Overblown environmental concerns not only give governments the opportunity to create new bureaucracies, they provide a rationale for imposing new taxes.

In fact, more often than not, taxes are at the very heart of most new energy policies.   

There is, for example, already an emissions trading scheme (also known as a “cap and trade” system) in place across the European Union.   

In the United States, an even bigger cap and trade proposal, worth hundreds of billions in new revenues for the government, has been proposed.   

Interestingly enough, many environmental activists are willing to admit what most politicians won’t: that “cap and trade” programs are really just a new form of tax that is ultimately passed on to consumers.

The Carbon Tax Center – launched two years ago to encourage taxation of carbon dioxide as a way to prevent global warming – said it best: “No masterstroke of framing by CTC or anyone else can recast a fee on carbon emissions as anything but a tax.” 

Global grab

Back in the 1990s, several Scandinavian countries imposed extra energy taxes in hopes of lowering emissions.  Norway, for example, levies a tax equivalent to about $6 per gallon of gasoline. 

Have emissions gone down thanks to such high taxes?  Not in Norway, where per capita CO2 emissions are now up 43 percent.   

This summer, Italy raised corporate income tax rates for energy companies (again) to 6.5 percent above that country’s supposedly maximum corporate tax rate.   

This is an increasingly popular idea among government leaders struggling with the consequences of the global economic downturn.   

The chairman of the U.S. Senate Budget Committee has said energy taxes may be a good “option” – not because such taxes would help the environment, but because they might help pay the massive costs of proposed healthcare reforms.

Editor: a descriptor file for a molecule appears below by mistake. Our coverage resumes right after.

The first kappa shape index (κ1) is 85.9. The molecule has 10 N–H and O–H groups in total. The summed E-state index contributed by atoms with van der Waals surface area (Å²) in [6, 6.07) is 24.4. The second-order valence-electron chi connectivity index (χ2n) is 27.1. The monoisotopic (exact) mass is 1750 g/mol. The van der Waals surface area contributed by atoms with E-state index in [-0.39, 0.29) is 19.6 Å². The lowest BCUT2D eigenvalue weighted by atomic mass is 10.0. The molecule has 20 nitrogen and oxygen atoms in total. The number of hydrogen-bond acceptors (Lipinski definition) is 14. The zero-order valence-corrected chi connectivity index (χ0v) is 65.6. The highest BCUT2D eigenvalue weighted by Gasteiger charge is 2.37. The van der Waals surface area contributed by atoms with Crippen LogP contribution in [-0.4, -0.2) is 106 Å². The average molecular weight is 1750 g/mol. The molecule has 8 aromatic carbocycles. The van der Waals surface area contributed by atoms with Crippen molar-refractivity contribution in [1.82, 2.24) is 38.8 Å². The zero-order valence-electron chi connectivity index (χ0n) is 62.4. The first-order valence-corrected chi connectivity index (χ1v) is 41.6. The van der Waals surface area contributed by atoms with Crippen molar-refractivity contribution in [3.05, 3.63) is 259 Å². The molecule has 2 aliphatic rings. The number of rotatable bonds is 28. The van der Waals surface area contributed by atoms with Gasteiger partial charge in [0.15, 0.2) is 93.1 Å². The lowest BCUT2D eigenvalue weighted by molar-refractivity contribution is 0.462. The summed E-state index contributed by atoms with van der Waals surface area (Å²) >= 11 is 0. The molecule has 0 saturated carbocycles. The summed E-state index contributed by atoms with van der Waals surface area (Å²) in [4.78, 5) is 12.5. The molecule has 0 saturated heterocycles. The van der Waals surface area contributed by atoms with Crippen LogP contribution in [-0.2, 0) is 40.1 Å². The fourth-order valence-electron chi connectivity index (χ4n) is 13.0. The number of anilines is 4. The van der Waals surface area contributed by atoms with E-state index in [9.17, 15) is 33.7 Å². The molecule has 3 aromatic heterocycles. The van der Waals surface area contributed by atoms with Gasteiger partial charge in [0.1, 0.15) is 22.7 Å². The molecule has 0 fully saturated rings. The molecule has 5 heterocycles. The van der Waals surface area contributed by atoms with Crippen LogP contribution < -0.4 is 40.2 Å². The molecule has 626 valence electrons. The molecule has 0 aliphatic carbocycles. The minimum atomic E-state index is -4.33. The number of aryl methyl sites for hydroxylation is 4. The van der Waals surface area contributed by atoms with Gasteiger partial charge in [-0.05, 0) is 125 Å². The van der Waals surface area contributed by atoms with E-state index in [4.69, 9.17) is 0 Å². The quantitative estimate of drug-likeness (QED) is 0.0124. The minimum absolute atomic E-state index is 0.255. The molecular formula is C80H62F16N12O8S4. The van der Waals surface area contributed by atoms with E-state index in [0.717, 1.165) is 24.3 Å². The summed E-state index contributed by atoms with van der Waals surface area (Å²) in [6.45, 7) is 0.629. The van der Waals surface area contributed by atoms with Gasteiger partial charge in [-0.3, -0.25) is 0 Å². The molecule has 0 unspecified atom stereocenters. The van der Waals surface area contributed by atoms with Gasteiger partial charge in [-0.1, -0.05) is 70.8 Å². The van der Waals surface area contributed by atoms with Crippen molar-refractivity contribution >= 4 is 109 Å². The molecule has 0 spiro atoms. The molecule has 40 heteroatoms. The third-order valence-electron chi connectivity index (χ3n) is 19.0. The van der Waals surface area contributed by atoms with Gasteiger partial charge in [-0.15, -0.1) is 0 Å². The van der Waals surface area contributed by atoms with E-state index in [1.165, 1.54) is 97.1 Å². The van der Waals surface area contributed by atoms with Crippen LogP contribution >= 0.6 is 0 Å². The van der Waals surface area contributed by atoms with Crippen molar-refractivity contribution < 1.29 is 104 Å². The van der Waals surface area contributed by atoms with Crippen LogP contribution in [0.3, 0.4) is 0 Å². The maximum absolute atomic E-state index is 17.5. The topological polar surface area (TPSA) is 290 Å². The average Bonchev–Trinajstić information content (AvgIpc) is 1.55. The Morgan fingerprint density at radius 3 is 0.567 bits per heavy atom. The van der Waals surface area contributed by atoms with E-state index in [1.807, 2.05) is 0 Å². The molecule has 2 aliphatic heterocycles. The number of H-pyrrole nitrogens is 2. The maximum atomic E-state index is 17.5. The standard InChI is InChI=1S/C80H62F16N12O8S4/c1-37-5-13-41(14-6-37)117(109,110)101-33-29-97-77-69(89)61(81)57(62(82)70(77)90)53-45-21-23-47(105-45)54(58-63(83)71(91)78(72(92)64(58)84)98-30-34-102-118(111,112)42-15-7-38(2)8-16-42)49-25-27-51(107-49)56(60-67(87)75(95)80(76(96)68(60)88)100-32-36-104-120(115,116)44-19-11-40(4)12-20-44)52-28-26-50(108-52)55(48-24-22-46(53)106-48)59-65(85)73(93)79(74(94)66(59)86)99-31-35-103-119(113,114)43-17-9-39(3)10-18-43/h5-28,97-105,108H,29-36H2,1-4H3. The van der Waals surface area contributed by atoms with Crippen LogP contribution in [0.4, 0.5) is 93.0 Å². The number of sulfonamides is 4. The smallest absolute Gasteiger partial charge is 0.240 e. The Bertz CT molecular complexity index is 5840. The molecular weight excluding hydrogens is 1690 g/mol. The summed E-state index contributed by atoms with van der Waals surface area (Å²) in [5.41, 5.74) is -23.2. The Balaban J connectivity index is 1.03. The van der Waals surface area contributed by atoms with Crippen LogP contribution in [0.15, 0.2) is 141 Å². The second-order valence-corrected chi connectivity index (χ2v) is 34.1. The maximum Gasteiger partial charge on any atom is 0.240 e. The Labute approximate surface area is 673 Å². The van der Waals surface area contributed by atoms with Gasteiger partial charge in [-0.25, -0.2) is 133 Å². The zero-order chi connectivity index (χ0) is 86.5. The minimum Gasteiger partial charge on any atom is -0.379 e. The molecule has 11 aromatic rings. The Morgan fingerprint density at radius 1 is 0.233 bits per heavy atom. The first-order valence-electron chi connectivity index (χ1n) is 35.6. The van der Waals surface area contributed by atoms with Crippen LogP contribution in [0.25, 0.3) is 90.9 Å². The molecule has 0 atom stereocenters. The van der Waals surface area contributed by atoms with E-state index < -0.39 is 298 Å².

What makes costly environmental regulatory efforts even less likely to succeed is the reluctance of many nations to go along with such plans.   

China and India – the world’s two most populous countries – have already disavowed any binding commitments to cut their CO2 emissions.   

President Obama’s new Council of Economic Advisors has made it clear that if China and India do not participate in emissions reduction programs, global CO2 concentrations will be “almost unaffected,” no matter how much the U.S. cuts back.  

China and India are certainly not the only holdouts on this issue.  

Russia’s top economic advisor, speaking after July’s G8 summit in Italy, flatly stated: “We won’t sacrifice economic growth for the sake of emission reduction.” 

What to do

The true measure of any job, green or otherwise, is how much value it creates.  This can be measured in many ways, not just financially. 

Jobs that are heavily subsidized, mandated or otherwise forced upon society seldom create value.  More often than not they destroy value, wasting resources and harming society in the process. 

The most important first step in avoiding such mistakes can be agreeing what not to do. 

In the U.S., for example, there is a growing bipartisan concern over the true costs of unprecedented government interventions during a time of economic distress. 

Bill Archer and Charlie Stenholm are examples of this way of thinking.  Both are former U.S. Congressmen from Texas.  One is a Republican and the other a Democrat.   

Both of these representatives are united in their belief that the push for massive new energy regulations is wrong, especially now. 

“Curbing global greenhouse gases is worthy in its intent,” they recently wrote, “but a system that will tax and penalize American families and businesses during these uniquely tough economic times is simply not the right approach.” 

Similarly, dozens of fiscally conservative Democrats in the House have joined Republican colleagues in expressing deep concern over proposed tax increases intended to pay for multi-trillion-dollar healthcare reforms.  

Perhaps if we can convince our leaders to slow down the runaway train of environmental regulation, we can begin a rational discussion of what really creates the best value for the planet – and everyone on it. 

This article originally appeared in Discovery Newsletter. To read the entire edition, click here.